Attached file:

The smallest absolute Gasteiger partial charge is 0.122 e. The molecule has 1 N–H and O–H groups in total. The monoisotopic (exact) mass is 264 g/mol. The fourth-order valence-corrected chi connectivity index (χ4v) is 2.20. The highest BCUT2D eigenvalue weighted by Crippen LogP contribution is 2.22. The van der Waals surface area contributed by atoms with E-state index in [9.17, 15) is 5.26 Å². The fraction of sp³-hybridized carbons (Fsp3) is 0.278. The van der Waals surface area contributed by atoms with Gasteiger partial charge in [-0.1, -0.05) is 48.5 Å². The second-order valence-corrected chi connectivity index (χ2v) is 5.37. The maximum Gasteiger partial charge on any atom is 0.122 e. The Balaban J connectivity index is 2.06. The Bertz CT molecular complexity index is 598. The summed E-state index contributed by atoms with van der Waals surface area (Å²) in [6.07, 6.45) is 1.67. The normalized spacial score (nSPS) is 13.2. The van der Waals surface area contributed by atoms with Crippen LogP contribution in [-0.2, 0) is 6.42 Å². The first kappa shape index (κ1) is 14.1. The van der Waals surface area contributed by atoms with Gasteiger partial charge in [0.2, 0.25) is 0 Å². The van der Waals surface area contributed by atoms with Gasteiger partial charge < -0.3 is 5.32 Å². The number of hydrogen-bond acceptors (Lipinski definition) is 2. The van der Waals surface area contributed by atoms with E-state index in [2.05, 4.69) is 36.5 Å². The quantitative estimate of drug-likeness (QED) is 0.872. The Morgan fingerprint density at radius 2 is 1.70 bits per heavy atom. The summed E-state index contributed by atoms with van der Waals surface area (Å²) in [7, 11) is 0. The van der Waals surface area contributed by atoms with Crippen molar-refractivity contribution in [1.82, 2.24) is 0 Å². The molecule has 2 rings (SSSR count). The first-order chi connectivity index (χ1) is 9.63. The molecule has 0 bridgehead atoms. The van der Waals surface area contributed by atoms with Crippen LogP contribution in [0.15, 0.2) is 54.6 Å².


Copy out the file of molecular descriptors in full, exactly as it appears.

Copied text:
The smallest absolute Gasteiger partial charge is 0.122 e. The molecule has 1 N–H and O–H groups in total. The monoisotopic (exact) mass is 264 g/mol. The fourth-order valence-corrected chi connectivity index (χ4v) is 2.20. The highest BCUT2D eigenvalue weighted by Crippen LogP contribution is 2.22. The van der Waals surface area contributed by atoms with E-state index in [9.17, 15) is 5.26 Å². The fraction of sp³-hybridized carbons (Fsp3) is 0.278. The van der Waals surface area contributed by atoms with Gasteiger partial charge in [-0.1, -0.05) is 48.5 Å². The second-order valence-corrected chi connectivity index (χ2v) is 5.37. The maximum Gasteiger partial charge on any atom is 0.122 e. The Balaban J connectivity index is 2.06. The Bertz CT molecular complexity index is 598. The summed E-state index contributed by atoms with van der Waals surface area (Å²) in [6.07, 6.45) is 1.67. The normalized spacial score (nSPS) is 13.2. The van der Waals surface area contributed by atoms with Crippen LogP contribution in [-0.2, 0) is 6.42 Å². The first kappa shape index (κ1) is 14.1. The van der Waals surface area contributed by atoms with Gasteiger partial charge in [0.2, 0.25) is 0 Å². The van der Waals surface area contributed by atoms with Gasteiger partial charge < -0.3 is 5.32 Å². The number of hydrogen-bond acceptors (Lipinski definition) is 2. The van der Waals surface area contributed by atoms with E-state index in [2.05, 4.69) is 36.5 Å². The quantitative estimate of drug-likeness (QED) is 0.872. The Morgan fingerprint density at radius 2 is 1.70 bits per heavy atom. The summed E-state index contributed by atoms with van der Waals surface area (Å²) in [7, 11) is 0. The van der Waals surface area contributed by atoms with Crippen molar-refractivity contribution in [1.82, 2.24) is 0 Å². The molecule has 2 rings (SSSR count). The first-order chi connectivity index (χ1) is 9.63. The molecule has 0 bridgehead atoms. The van der Waals surface area contributed by atoms with Crippen LogP contribution in [0.15, 0.2) is 54.6 Å².